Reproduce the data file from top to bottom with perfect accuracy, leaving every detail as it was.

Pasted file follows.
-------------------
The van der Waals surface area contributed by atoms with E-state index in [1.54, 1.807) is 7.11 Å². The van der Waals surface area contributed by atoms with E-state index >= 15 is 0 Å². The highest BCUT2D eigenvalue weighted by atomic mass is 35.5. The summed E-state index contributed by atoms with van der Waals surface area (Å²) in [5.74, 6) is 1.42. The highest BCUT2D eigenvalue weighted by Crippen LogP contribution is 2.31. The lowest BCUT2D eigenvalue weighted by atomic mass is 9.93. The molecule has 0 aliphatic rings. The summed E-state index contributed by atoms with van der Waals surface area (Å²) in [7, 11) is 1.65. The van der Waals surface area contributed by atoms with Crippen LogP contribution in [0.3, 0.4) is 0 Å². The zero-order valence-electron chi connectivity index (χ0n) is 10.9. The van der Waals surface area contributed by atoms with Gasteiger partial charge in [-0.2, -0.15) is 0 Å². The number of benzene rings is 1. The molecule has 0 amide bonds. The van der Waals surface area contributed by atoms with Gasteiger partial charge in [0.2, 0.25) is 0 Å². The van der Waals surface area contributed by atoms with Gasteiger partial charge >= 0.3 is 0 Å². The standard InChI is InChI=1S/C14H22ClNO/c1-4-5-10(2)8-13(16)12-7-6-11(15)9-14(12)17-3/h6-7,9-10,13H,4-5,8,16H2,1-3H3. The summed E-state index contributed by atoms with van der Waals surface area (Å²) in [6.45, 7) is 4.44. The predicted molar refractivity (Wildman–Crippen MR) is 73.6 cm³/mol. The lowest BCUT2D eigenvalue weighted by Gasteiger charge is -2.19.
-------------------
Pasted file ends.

The van der Waals surface area contributed by atoms with E-state index in [1.54, 1.807) is 7.11 Å². The van der Waals surface area contributed by atoms with E-state index >= 15 is 0 Å². The highest BCUT2D eigenvalue weighted by atomic mass is 35.5. The summed E-state index contributed by atoms with van der Waals surface area (Å²) in [5.74, 6) is 1.42. The highest BCUT2D eigenvalue weighted by Crippen LogP contribution is 2.31. The lowest BCUT2D eigenvalue weighted by atomic mass is 9.93. The molecule has 0 aliphatic rings. The summed E-state index contributed by atoms with van der Waals surface area (Å²) in [7, 11) is 1.65. The van der Waals surface area contributed by atoms with Crippen LogP contribution in [0.3, 0.4) is 0 Å². The zero-order valence-electron chi connectivity index (χ0n) is 10.9. The van der Waals surface area contributed by atoms with Gasteiger partial charge in [-0.2, -0.15) is 0 Å². The number of benzene rings is 1. The molecule has 0 amide bonds. The van der Waals surface area contributed by atoms with Gasteiger partial charge in [0.2, 0.25) is 0 Å². The van der Waals surface area contributed by atoms with Gasteiger partial charge >= 0.3 is 0 Å². The standard InChI is InChI=1S/C14H22ClNO/c1-4-5-10(2)8-13(16)12-7-6-11(15)9-14(12)17-3/h6-7,9-10,13H,4-5,8,16H2,1-3H3. The summed E-state index contributed by atoms with van der Waals surface area (Å²) in [6.45, 7) is 4.44. The predicted molar refractivity (Wildman–Crippen MR) is 73.6 cm³/mol. The lowest BCUT2D eigenvalue weighted by Gasteiger charge is -2.19.